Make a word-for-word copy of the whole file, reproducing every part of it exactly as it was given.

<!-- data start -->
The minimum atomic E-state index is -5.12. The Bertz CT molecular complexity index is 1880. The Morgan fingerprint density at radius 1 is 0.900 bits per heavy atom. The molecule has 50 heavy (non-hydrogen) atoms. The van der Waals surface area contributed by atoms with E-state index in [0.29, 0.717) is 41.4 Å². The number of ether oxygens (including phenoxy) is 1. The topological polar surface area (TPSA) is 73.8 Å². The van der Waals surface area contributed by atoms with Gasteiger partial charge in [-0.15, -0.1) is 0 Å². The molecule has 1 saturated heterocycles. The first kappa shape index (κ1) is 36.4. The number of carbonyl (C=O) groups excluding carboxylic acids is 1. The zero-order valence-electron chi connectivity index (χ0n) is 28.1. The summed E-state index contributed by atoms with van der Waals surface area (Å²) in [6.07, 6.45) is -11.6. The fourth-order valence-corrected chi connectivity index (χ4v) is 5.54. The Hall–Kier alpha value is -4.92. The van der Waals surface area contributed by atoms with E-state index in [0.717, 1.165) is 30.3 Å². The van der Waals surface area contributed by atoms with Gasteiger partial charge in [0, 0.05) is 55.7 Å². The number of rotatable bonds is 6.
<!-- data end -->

The minimum atomic E-state index is -5.12. The Bertz CT molecular complexity index is 1880. The Morgan fingerprint density at radius 1 is 0.900 bits per heavy atom. The molecule has 50 heavy (non-hydrogen) atoms. The van der Waals surface area contributed by atoms with E-state index in [0.29, 0.717) is 41.4 Å². The number of ether oxygens (including phenoxy) is 1. The topological polar surface area (TPSA) is 73.8 Å². The van der Waals surface area contributed by atoms with Gasteiger partial charge in [-0.15, -0.1) is 0 Å². The molecule has 1 saturated heterocycles. The first kappa shape index (κ1) is 36.4. The number of carbonyl (C=O) groups excluding carboxylic acids is 1. The zero-order valence-electron chi connectivity index (χ0n) is 28.1. The summed E-state index contributed by atoms with van der Waals surface area (Å²) in [6.07, 6.45) is -11.6. The fourth-order valence-corrected chi connectivity index (χ4v) is 5.54. The Hall–Kier alpha value is -4.92. The van der Waals surface area contributed by atoms with E-state index in [0.717, 1.165) is 30.3 Å². The van der Waals surface area contributed by atoms with Gasteiger partial charge in [0, 0.05) is 55.7 Å². The number of rotatable bonds is 6.